Elephant Conservation with the Help of Google Street View
Elephants in Kenya’s Samburu National Park just got a high-tech assist to help keep them out of the harmful path of poachers and let people around the world help in conservation efforts to keep them safe.
Google Street View, working with Save the Elephants, has recently launched interactive “maps” of the park (Google’s first Street View efforts in Kenya), allowing viewers to take a virtual safari in the conservancy: https://www.google.com/maps/streetview/#samburu-kenya.
It’s an incredible opportunity to get an up-close look at the elephants who make their home in this remote park; users can zoom in on the elephants as they bathe in the mud, drink from a watering hole, and look for food.
The Google project aims to tell the amazing stories of the elephant families in the park. Two of the main families of elephants captured by Street View are the Hardwoods and the Spice family who have been identified by the shape of their tusks and tears in their ears.The STE website offers background “Story Spheres” so readers can learn more details about the elephant families: http://savetheelephants.org/about-elephants/storyspheres/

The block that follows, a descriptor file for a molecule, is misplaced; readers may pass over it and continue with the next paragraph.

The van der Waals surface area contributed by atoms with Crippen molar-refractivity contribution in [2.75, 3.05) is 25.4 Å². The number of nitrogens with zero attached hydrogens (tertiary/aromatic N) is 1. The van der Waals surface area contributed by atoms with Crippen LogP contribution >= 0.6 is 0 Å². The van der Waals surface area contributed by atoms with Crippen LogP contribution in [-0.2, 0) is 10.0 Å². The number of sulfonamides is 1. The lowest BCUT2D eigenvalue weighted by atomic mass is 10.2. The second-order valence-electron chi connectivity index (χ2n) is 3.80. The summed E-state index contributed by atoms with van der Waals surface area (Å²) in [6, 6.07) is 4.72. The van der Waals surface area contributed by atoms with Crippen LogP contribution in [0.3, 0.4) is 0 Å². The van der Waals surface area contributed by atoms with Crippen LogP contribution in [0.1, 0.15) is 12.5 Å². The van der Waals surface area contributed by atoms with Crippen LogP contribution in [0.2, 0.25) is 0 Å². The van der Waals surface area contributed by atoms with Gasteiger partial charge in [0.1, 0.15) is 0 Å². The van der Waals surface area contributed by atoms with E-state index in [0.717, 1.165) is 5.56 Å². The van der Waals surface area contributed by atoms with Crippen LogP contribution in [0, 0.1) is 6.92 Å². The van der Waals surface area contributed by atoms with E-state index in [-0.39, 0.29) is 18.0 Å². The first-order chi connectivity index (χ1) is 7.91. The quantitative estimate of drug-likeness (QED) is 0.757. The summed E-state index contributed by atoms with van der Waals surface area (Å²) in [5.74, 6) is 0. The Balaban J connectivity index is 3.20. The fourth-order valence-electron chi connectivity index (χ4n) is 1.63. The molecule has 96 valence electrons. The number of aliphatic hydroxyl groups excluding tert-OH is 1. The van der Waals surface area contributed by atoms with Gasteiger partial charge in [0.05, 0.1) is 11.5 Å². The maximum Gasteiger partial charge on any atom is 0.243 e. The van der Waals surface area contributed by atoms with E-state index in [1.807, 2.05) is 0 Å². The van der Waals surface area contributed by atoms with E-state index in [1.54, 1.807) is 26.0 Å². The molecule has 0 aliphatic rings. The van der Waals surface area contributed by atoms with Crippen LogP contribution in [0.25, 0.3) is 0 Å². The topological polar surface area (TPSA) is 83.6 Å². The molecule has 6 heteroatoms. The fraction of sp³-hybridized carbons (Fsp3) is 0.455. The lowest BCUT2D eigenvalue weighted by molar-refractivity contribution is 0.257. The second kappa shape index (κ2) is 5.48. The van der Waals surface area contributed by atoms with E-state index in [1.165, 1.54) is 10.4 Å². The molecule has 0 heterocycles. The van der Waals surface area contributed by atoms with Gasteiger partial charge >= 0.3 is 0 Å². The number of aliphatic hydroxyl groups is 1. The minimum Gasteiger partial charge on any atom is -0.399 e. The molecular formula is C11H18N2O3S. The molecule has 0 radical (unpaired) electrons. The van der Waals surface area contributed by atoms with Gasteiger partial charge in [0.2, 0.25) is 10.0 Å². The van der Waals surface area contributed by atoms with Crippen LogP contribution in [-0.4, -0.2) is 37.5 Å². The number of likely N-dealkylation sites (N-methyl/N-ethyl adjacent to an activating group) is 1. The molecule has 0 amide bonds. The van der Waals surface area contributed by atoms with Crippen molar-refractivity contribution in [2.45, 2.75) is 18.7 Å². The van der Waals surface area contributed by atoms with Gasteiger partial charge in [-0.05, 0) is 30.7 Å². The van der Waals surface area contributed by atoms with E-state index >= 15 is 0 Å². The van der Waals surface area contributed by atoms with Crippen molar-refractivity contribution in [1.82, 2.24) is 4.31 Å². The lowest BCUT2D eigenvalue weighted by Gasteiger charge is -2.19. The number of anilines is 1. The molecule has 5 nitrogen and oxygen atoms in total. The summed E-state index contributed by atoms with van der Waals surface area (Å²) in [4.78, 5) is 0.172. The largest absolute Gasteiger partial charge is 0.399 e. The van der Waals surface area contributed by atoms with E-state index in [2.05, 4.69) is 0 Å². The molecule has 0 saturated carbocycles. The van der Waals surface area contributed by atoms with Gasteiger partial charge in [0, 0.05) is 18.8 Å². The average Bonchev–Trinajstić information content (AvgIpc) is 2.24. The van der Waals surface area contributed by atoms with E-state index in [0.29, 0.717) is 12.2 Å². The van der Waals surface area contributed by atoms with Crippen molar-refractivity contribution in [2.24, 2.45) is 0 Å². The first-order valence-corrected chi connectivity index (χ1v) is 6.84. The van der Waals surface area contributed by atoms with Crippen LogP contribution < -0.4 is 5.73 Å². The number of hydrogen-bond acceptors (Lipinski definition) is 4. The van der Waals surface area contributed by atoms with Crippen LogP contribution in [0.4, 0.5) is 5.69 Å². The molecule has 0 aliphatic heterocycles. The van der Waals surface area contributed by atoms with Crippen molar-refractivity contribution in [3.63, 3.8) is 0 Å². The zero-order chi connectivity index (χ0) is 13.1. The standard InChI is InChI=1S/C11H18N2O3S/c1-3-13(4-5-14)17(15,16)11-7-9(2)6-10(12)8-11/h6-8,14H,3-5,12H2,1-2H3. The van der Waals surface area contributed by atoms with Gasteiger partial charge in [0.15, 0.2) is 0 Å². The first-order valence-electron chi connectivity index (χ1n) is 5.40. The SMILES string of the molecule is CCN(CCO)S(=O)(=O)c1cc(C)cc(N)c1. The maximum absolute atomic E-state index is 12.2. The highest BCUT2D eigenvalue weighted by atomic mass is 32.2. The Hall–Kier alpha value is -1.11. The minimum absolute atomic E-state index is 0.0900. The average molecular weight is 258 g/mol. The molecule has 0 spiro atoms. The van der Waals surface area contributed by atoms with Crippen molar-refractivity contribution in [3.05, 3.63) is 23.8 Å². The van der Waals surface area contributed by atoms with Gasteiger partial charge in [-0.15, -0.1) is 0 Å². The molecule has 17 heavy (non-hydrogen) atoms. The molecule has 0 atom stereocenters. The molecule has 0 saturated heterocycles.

The initiative was launched together with the charity Save the Elephants (STE), which works to promote wildlife conservation and was headed in part by Kenyan conservationist, BBC TV presenter, and wildlife-filmmaker, Saba Douglas-Hamilton, who is the Chair of Save the Elephants’ Advisory Board and runs Elephant Watch Camp.
Saba Douglas-Hamilton was there and later took her kids to visit the young elephant at the Sheldrick’s orphanage.
Samburu is an arid, rugged and savagely beautiful area of Kenya protected as the Samburu National Reserve and the Buffalo Springs National Reserve, together covering an area of about 187 square miles. With less than 12 inches of rain a year the wildlife depends for its very existence on the Uaso Nyiro River, whose headwaters rise in the Aberdare Mountains, 185 miles away. The area is very scenic with hilly crags and trees, which follow the river courses and more vegetation of scrub desert, thorn bush, riverine forest, and swamps.